U.S. President Donald Trump reacts to a question during a news conference in the Briefing Room of the White House on September 27, 2020 in Washington, DC. Joshua Roberts/Getty Images
Politicians, public health officials, and commentators are lambasting the White House’s failure to provide adequate contact tracing and guidance for thousands of people whose well-being was jeopardized last week after President Donald Trumptraveled to multiple events around the country, at least one of which he participated in even after knowing that he had been exposed to the coronavirus.
While the contradictory information shared by the Trump administration and medical team about the chronology and status of Trump’s illness has puzzled observers, critics said it is clear that the president chose to expose potentially thousands of people to Covid-19 last week—particularly by interacting with hundreds of guests at a fundraiser he hosted at his Bedminster, New Jersey golf course on Thursday evening—instead of quarantining immediately after the Thursday morning diagnosis of his adviser, Hope Hicks, as Common Dreams reported.
A list obtained by WaPo shows Trump interacted w/ 207 ppl at Bedminster the day he tested positive. He didn’t wear a mask on plane/helicopter after Hicks’ infection. Aides say Trump, others infected were around thousands. And now, little contact tracing. https://t.co/eutW2JqFg5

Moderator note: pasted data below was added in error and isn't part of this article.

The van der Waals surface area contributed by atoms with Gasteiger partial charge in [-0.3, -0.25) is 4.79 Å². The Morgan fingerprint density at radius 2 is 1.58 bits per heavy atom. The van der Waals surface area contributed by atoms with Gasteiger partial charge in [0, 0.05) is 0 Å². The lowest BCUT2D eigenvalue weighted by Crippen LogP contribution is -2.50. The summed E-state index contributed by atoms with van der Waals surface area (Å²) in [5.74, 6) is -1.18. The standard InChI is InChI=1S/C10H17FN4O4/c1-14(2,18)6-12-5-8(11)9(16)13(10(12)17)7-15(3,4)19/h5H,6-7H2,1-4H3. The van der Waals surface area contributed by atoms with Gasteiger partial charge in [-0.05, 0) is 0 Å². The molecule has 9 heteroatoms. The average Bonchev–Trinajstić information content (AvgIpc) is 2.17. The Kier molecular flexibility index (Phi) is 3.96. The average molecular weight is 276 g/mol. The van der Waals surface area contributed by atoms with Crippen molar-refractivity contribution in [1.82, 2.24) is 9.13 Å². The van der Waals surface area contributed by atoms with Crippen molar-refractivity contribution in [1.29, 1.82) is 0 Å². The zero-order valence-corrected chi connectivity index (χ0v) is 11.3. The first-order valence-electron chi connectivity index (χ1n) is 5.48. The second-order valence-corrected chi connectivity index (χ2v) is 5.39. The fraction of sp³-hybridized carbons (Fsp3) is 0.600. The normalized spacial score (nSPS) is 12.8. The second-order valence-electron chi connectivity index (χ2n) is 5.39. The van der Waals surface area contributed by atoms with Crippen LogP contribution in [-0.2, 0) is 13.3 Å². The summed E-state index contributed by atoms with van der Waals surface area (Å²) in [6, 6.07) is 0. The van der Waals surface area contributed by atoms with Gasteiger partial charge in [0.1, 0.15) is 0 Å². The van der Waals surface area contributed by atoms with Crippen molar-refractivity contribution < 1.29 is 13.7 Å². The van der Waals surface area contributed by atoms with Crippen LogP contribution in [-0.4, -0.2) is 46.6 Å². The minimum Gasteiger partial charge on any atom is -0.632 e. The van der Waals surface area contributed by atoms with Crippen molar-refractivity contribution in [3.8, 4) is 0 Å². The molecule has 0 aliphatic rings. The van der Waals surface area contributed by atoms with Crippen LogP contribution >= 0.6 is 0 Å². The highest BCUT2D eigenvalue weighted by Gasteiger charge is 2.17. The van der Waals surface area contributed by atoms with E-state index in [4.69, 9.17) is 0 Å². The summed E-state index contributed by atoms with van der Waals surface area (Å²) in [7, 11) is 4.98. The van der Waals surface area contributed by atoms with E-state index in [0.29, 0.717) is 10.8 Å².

— Yasmeen Abutaleb (@yabutaleb7) October 4, 2020
“The scope of the damage here is unfathomable,” writer Rebecca Traister tweeted on Saturday.
Not only did Trump and other infected members of his inner circle put possibly thousands of individuals at risk of contracting Covid-19, but according to reportingfrom the Washington Post, “there was little evidence on Saturday that the White House or the campaign had reached out to these potentially exposed people, or even circulated guidance to the rattled staffers within the White House complex.”
“The crisis within a crisis is emblematic of an administration that has often mocked or ignored the coronavirus guidance of its own medical experts,” noted the Post. “In this case, the failure to move swiftly potentially jeopardized the health of their own supporters and those close to them, who might fall ill and unwittingly spread the infection to others.”
Traister pointed out that in addition to Trump’s supporters who voluntarily attended Judge Amy Coney Barrett’s nomination ceremony hosted by the president in the Rose Garden on September 26, his campaign rally in Minnesota on September 30, or his fundraiser in New Jersey on October 1 just hours before the president announced that he had tested positive for the coronavirus, the families of countless workers who had no choice but to go to these infectious events will be subjected to the medical and financial consequences of the Trump administration’s negligence.
While White House spokesperson Judd Deere claimed Saturday that “contact tracing is underway,” public officials in the states “where Trump held events in recent days… haven’t heard from the White house and are racing largely on there own to find people potentially exposed to the virus,” the Post noted.